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Usually when I do a review of a current film and I think highly of it, I'll discuss it's placement on my list of favorite films of the year. However, when it comes to Christopher Nolan's latest venture into originality, I'll discuss it's placement as one of my favorite films of all time. Yeah, it's that good. Hold on to your seat belts folks, your mind is about to be blown.

No one quite knows what to expect when first going into the film Inception. It's mysterious plot is one that's hard to grasp without the proper medium, such as the film opposed to just the promotional pieces. So it seems as though practically everyone is blown away by it no matter what age. It's ambiguous ending and genius storytelling is unrivaled and one that will be studied for years and years.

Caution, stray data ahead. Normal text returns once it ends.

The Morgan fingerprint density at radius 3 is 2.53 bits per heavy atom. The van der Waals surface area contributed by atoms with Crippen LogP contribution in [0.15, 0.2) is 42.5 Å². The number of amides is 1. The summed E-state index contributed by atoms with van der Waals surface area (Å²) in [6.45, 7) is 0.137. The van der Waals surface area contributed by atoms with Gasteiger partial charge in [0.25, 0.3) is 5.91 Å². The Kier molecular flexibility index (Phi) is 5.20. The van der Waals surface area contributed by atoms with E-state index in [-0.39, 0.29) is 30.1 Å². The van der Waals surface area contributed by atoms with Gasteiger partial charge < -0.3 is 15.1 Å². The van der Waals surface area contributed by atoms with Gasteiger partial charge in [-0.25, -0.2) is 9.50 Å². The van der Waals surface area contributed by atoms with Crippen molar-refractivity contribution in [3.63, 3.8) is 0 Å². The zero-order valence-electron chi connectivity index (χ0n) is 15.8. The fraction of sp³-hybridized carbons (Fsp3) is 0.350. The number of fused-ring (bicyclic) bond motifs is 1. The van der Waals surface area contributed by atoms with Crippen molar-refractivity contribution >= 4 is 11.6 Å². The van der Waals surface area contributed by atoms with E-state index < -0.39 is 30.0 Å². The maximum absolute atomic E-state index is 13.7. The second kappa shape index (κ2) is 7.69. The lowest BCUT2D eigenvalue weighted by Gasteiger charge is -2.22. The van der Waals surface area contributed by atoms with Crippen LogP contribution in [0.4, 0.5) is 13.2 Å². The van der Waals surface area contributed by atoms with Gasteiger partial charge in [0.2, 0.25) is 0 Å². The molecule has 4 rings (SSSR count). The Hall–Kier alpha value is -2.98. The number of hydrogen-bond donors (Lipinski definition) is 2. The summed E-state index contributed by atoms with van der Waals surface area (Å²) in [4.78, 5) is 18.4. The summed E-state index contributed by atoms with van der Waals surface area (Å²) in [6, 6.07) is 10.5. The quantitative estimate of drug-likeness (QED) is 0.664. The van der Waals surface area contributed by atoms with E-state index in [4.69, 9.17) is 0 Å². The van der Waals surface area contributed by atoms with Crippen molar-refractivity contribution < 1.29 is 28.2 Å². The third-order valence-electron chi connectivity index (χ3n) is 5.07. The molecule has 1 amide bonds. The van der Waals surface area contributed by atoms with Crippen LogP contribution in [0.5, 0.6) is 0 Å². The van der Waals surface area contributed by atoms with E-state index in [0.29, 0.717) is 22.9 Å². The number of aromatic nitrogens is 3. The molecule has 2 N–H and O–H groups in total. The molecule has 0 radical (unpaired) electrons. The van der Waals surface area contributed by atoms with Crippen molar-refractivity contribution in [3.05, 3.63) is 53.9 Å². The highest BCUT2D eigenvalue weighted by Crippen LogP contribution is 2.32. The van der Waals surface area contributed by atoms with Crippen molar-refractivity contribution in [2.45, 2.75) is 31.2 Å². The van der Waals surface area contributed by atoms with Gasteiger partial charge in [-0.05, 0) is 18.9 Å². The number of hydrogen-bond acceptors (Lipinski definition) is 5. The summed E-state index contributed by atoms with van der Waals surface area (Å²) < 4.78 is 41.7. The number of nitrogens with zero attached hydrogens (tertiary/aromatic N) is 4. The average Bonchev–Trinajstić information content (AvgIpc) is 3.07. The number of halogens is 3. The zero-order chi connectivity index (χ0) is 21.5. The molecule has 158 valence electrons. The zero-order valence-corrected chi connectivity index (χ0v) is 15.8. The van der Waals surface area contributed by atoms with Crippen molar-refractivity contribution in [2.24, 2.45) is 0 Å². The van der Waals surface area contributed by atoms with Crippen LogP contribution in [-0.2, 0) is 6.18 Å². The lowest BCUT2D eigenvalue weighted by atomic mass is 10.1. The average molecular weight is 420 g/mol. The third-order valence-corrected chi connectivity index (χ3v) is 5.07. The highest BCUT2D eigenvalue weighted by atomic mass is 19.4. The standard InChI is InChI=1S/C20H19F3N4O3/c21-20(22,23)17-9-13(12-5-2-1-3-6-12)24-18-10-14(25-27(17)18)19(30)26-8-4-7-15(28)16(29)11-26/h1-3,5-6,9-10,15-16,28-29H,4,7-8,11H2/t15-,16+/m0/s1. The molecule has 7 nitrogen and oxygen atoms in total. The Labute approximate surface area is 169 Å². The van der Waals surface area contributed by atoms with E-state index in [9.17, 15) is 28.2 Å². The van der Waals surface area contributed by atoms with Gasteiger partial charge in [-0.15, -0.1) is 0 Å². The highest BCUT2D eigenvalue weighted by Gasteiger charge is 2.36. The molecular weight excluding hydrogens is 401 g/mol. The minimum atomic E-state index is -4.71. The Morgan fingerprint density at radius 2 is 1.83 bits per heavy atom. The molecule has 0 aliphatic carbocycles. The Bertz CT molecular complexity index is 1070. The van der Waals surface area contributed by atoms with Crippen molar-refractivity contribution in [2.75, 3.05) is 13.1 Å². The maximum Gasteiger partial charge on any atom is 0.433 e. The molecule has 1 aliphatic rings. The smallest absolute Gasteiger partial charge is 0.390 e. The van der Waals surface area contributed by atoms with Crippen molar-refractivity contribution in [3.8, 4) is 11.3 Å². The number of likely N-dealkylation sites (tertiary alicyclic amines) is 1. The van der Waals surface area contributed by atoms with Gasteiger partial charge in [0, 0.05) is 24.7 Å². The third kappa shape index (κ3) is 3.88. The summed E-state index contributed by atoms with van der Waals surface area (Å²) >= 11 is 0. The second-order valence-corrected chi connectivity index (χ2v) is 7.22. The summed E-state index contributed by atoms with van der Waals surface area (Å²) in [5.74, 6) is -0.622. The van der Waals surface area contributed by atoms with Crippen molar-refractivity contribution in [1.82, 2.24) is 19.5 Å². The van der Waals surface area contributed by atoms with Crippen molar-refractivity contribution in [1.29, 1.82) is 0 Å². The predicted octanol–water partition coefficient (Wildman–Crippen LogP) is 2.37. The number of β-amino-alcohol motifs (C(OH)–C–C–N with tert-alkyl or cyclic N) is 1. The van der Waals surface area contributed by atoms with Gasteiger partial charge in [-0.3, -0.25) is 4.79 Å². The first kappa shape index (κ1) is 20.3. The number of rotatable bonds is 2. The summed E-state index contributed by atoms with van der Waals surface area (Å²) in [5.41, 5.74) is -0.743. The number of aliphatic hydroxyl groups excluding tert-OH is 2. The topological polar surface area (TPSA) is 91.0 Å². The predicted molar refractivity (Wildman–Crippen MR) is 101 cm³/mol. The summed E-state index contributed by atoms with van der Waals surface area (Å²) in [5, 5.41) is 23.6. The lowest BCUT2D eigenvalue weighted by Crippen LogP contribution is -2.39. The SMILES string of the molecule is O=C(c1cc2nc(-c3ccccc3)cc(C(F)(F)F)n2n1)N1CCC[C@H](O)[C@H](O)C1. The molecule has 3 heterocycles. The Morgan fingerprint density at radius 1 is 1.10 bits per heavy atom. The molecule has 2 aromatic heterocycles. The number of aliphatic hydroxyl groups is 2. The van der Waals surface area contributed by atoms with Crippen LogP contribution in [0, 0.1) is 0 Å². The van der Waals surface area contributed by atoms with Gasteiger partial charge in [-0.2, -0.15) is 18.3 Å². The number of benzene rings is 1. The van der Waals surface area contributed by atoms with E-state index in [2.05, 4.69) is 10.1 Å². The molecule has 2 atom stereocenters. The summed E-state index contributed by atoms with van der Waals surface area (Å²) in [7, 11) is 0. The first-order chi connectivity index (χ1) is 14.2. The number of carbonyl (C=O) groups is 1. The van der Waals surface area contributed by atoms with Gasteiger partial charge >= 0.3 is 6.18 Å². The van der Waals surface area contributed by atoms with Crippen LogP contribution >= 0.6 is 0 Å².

Nolan has one of the most creative minds in Hollywood and consistently puts out fantastic pieces of fiction. From Memento up to Inception, Nolan takes originality in storytelling to a whole new level. The idea of going inside people's dreams to reveal their secrets is a superior level of crazy. Then the concept of inserting an idea into the persons subconscious is storytelling at it's finest.

But it's not only storytelling that Inception does best, it's incredible visuals give way to some groundbreaking work by the effects team. Everything is done practically and the film benefits from it. CGI would have ruined it and it wouldn't have worked. The scenes with Zero Gravity are extremely impressive and the best the effect has ever looked on film.